I am frankly disappointed Diane didn’t try to MOM Anansi into submission
It turns out that Fara Maku marked Tea because she was leaving him to move to a metropolitan city, and he hunted down Anansi specifically to get this power from the myth. Thankfully for my sanity and any nearby tables, Diane is there to point out that this was a terrible and selfish thing to do, and in no way an action born of love (the fact that Fara Maku atoning for doing this involves protecting the jungles as a werepanther with Tea at his side….pretty much the thing he wanted in the first place…leaves a bit of an unpleasant taste, but it’s such a relatively minor subplot that it’s easy enough to let go).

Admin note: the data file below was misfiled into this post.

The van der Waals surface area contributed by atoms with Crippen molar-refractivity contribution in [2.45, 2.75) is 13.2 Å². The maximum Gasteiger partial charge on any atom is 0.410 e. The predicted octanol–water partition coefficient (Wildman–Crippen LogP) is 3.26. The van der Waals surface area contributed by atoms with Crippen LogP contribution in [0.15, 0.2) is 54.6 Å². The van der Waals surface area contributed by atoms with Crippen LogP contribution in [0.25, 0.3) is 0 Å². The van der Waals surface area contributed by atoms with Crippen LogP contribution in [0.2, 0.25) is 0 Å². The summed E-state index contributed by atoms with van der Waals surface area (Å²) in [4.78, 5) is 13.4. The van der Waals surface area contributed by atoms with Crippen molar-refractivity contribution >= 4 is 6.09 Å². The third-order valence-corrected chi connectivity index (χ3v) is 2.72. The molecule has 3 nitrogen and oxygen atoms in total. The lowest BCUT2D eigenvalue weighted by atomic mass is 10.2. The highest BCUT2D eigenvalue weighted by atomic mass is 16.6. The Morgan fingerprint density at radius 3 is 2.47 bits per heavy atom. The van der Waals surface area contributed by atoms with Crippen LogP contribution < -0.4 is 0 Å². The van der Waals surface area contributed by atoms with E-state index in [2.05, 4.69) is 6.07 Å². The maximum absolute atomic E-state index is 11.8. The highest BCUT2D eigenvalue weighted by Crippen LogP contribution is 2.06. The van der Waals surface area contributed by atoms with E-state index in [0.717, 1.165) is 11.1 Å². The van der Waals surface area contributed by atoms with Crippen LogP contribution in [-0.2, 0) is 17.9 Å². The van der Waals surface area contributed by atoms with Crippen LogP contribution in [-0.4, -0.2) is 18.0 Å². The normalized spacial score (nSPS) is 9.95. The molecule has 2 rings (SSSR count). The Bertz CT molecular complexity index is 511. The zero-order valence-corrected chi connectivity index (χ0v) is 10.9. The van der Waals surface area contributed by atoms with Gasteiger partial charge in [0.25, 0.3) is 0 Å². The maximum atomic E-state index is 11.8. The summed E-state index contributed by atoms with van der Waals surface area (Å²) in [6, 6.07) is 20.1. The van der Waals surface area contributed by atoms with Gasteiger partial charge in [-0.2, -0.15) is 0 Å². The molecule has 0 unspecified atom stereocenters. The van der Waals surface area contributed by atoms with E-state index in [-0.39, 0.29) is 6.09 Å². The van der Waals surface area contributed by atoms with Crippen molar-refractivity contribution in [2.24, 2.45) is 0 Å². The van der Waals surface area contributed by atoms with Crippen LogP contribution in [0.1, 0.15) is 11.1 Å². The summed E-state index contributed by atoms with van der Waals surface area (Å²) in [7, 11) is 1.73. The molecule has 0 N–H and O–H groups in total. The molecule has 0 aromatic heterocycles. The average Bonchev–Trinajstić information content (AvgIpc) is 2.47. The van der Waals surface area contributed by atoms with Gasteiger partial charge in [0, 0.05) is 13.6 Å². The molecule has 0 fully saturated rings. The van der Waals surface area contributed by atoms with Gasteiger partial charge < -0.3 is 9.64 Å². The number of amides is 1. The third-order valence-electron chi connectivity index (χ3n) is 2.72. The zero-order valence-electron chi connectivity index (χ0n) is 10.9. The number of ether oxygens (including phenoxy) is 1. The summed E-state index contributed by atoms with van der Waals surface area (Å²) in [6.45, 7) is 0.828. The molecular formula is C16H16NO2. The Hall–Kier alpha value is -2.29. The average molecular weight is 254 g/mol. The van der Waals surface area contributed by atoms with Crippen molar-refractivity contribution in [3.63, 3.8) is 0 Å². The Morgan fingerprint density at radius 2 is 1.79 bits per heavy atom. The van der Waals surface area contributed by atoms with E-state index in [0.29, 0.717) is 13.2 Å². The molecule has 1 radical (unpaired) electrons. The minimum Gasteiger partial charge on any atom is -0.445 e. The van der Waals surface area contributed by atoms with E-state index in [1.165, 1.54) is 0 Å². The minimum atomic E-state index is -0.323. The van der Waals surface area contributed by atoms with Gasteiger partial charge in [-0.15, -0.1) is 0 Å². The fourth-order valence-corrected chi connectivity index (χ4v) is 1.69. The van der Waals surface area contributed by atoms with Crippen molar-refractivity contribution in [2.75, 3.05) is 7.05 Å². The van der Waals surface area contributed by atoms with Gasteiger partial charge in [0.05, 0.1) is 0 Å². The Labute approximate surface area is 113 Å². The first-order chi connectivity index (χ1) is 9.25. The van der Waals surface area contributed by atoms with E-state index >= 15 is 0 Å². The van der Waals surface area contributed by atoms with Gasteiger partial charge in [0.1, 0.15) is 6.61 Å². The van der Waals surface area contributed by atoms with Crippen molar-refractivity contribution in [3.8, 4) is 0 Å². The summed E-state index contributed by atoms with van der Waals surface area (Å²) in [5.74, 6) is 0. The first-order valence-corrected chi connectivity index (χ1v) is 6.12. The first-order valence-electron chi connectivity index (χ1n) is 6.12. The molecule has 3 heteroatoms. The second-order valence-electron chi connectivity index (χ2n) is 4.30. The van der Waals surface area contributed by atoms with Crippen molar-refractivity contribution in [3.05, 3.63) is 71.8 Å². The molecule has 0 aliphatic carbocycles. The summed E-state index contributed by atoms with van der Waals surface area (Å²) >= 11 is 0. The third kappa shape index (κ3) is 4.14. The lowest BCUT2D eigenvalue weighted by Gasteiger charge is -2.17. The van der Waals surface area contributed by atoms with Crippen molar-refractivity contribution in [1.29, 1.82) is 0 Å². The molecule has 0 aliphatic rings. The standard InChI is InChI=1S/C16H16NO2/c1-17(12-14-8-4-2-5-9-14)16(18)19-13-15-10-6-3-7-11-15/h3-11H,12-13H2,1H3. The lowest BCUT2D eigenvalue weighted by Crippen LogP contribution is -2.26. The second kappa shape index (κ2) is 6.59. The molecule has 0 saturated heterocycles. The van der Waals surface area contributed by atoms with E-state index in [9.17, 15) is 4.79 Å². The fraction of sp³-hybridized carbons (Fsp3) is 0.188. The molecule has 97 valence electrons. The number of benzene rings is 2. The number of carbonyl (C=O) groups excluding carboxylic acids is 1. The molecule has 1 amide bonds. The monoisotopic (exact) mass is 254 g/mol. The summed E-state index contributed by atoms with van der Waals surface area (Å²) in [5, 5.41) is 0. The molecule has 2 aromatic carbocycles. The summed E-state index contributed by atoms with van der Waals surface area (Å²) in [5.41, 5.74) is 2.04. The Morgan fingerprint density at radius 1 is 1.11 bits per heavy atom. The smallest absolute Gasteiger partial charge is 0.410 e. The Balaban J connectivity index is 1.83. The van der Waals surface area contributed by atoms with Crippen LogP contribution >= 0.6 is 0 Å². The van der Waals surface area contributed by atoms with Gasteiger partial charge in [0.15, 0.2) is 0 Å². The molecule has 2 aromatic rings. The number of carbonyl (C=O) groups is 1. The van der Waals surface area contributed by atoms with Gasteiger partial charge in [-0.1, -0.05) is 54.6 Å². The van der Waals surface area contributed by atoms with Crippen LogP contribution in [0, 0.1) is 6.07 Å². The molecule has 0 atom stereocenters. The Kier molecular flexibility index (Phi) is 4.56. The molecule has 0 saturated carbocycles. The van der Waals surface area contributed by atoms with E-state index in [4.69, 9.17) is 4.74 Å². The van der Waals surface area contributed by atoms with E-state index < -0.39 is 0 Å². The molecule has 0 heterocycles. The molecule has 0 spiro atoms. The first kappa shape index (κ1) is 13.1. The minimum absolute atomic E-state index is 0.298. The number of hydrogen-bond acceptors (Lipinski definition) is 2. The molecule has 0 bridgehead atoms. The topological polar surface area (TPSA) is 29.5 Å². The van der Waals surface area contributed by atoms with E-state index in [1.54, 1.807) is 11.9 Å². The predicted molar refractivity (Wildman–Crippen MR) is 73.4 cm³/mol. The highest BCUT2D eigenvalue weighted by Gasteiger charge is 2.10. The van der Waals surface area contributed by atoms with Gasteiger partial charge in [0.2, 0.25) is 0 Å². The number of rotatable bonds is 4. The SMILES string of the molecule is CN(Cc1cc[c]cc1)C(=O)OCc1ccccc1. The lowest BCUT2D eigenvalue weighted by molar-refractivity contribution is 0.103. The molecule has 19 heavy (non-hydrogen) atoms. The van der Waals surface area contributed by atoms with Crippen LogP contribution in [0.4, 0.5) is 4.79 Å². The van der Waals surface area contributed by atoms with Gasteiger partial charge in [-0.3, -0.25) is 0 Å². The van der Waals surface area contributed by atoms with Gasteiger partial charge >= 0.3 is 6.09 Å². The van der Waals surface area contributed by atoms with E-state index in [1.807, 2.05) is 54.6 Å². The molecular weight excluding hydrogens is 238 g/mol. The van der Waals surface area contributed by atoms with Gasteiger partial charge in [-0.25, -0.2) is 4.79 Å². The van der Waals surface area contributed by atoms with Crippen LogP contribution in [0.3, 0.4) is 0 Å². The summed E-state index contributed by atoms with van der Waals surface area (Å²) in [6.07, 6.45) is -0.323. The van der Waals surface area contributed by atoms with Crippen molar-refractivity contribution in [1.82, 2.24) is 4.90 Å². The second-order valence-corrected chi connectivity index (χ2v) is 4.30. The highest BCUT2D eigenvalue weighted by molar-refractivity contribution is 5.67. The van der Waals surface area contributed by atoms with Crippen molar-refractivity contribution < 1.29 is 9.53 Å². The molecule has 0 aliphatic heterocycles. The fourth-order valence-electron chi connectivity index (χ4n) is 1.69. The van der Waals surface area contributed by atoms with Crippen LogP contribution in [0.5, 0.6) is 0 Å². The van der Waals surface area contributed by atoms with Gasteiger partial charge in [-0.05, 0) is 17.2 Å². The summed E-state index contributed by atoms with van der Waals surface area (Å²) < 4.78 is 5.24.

The bulk of things have to do with the parallel parent/child conflicts between Goliath and Angela and Elisa and Diane: Angela is frustrated that Goliath won’t treat her as his daughter, he feels that she’s spurning gargoyle culture; Elisa feels like her mother asks too much of her, but also has a habit of keeping secrets (which we also saw in her relationship with Matt). Splitting parents and children up to talk about how the grass is greener is a pretty direct approach but excusable for speeding up the resolution, and the amount of nuance packed in is pretty impressive. Goliath realizes it will make Angela happy to be his daughter, and since she’s the only child with them won’t really be favoritism in the way he’s worried about. Elisa resolves to be more open with her mother, who also realizes that she will have to be less overprotective of her adult child. It’s a nice, mature conclusion told with extreme narrative efficiency, and it’s nice to see Elisa chose to open up rather than being more-or-less bullied into it with reckless driving (hello again, Matt).